When I was 8 years old, I peed my pants while standing in right field, praying the ball wouldn’t get hit to me. No, literally, I peed my white and blue stripped baseball pants out of fear of failure. I never told anyone. I just went home and stuffed the pants in the washer after the game.
Thankfully the ball wasn’t hit to me that night or I may have had an ever bigger accident.
It wasn’t that I was scared of the ball as much as I realized that if the ball were hit to me, there was no way I would ever be able to catch it. It wasn’t like this was some kind of huge game where I was being counted on to win the game for the old ball club.
I was playing for the mediocre Powermatic little league team that’s biggest achievement that year was upsetting Boyd Nursery 9-5 in the first round of the tournament. Yes, I remember the score even though I had nothing to do with the win other than wearing the same blue jersey as my teammates.
I never made a catch during my entire tenure in junior league. I was, after all, a right fielder. At least I didn’t pee my pants again that year even though I had to do some fairly fast foot work to get out of the way of a couple of pop flies that were hit right at me. I mean, why should I settle underneath them when I knew I had no chance of making the catch anyway?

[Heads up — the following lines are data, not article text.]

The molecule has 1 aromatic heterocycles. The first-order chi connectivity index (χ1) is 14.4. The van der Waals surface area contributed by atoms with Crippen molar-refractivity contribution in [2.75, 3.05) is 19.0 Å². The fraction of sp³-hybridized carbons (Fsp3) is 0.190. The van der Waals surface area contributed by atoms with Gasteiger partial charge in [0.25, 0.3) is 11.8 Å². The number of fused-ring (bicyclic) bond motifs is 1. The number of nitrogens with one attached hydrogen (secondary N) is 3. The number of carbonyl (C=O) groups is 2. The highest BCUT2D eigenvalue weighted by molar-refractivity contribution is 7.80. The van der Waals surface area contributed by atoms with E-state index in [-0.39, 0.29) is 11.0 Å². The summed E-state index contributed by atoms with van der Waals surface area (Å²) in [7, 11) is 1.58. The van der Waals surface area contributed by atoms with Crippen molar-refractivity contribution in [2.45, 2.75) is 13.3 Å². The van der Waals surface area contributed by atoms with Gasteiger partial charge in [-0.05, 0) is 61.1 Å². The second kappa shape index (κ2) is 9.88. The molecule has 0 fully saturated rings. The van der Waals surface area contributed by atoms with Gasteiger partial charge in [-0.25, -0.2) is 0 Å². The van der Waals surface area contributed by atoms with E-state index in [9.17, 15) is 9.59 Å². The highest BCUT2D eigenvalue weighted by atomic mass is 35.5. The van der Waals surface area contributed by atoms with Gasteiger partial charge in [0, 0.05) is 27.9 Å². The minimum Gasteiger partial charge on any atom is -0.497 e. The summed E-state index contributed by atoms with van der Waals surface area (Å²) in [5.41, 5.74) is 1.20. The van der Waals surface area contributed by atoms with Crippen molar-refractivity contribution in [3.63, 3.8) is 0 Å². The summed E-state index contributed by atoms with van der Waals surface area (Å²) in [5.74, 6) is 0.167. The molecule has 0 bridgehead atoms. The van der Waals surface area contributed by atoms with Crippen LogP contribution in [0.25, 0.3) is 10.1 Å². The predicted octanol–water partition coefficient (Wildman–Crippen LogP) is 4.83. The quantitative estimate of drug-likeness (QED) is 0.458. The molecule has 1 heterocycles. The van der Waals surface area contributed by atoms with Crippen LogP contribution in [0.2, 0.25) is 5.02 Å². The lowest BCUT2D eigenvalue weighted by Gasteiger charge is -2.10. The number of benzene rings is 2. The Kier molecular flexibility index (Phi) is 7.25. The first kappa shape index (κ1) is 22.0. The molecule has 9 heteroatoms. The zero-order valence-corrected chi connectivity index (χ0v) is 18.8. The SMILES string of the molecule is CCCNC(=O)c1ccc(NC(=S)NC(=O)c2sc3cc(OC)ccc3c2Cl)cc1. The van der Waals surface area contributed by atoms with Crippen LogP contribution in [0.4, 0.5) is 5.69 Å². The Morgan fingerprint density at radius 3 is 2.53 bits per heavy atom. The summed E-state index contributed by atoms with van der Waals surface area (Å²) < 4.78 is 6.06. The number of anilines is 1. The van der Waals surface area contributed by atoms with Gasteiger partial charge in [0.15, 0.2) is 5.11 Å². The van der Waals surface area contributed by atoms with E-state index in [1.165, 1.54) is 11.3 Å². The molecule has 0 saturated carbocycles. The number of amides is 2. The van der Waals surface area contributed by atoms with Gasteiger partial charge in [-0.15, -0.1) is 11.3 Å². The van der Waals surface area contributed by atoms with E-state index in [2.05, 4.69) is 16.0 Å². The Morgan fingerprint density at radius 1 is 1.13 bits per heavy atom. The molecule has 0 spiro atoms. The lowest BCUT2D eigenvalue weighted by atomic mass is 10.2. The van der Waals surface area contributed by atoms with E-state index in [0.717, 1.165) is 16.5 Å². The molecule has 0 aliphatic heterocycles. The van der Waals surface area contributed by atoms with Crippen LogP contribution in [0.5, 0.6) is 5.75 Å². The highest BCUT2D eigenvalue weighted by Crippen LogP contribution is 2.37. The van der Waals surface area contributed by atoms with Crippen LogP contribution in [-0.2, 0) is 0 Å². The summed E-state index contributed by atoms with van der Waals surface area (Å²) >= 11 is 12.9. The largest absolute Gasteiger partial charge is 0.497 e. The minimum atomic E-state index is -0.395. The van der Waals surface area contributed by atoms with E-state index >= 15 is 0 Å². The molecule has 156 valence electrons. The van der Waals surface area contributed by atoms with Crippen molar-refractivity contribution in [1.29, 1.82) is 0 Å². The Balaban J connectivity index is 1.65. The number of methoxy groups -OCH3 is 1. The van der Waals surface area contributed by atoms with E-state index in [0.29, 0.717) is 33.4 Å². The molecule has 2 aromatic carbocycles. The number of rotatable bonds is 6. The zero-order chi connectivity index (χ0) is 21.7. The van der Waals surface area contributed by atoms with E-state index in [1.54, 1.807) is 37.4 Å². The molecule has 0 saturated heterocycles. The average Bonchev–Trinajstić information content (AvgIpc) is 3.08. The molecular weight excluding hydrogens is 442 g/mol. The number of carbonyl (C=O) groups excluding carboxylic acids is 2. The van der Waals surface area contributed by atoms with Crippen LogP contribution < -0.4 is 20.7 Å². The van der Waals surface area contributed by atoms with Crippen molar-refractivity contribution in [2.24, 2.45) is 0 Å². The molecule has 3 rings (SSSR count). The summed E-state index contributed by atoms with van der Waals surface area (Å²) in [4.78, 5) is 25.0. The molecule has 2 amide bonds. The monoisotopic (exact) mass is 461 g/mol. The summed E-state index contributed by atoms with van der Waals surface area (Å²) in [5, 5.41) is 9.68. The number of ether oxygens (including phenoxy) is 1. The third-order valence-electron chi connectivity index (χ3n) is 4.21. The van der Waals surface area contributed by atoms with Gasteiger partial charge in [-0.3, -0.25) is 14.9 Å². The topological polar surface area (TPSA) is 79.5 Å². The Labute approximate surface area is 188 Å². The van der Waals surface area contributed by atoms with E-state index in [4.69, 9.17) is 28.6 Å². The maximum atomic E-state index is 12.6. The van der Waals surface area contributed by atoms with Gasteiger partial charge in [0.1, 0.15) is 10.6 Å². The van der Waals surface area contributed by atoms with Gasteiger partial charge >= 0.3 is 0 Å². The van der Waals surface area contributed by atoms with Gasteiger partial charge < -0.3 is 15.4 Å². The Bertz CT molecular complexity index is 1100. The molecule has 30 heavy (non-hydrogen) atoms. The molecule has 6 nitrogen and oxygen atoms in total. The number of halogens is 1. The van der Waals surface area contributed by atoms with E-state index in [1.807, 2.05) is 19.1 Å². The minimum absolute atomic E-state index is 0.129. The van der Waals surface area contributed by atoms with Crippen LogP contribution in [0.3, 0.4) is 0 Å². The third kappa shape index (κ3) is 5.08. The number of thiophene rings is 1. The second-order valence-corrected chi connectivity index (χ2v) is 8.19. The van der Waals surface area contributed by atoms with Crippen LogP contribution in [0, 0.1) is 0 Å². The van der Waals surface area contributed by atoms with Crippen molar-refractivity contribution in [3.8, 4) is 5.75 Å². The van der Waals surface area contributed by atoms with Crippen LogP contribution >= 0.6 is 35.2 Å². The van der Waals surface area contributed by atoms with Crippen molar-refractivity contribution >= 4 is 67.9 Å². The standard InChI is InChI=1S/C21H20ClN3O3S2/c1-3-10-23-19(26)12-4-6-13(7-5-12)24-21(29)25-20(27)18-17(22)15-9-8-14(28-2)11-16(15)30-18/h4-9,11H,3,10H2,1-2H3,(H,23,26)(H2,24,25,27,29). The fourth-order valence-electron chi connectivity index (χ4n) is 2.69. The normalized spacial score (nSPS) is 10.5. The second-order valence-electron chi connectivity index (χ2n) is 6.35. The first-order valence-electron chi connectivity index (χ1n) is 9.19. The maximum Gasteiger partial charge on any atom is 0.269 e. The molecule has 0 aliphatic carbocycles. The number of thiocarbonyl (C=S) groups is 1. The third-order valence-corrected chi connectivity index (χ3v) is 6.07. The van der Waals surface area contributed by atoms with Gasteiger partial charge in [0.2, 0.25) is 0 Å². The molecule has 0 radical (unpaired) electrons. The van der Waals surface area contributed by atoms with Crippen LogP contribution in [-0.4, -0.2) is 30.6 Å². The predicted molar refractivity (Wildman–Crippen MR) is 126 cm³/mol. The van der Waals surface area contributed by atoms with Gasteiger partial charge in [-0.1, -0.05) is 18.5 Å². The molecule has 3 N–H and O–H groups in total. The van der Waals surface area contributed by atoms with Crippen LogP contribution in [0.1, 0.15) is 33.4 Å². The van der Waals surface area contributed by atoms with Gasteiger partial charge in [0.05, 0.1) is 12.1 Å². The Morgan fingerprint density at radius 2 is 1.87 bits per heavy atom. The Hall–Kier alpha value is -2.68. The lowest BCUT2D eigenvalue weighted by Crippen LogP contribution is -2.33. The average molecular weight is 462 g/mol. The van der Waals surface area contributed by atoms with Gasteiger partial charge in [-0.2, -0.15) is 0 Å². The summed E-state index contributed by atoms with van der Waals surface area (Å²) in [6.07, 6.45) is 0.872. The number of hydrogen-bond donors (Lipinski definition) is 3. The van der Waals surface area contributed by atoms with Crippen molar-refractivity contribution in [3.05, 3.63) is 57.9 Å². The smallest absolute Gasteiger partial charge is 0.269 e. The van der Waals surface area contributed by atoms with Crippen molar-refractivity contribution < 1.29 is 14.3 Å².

To ensure I was one of those players who makes a lot of coaches roll their eyes when they draw them out of the hat, I didn’t even get close to having a hit that year. Why? Because I knew that when I stepped up to the plate there was no way I was going to hit the ball. I’d get up there and hold the bat on my shoulder the whole time, rarely taking a swing.
Why should I swing anyway? I’d just miss the ball if I swung. On a few rare occasions, I’d actually get walked.
It came to a point in the year when the coach had me stand as close to the plate as possible when I got up to bat, hoping I would get hit and get to take a base. While basically useless as a baseball player, I was fast as lightning once on the bases. The problem was, well, that I lied earlier in this column. I wasn’t scared of the ball. I was terrified of the ball. I would clear out of the batter’s box like I was being attacked by hornets if the ball came inside.
Why the confession so many years later, even though I went on to be a pretty good athlete? Because I played horribly during a tennis tournament this past weekend and it reminded me of how my fear of failure hamstrung me as a child. The upside is that although I laid an egg on the court this past weekend, I didn’t pee my pants.
Standard reporter Duane Sherrill can be reached at 473-2191.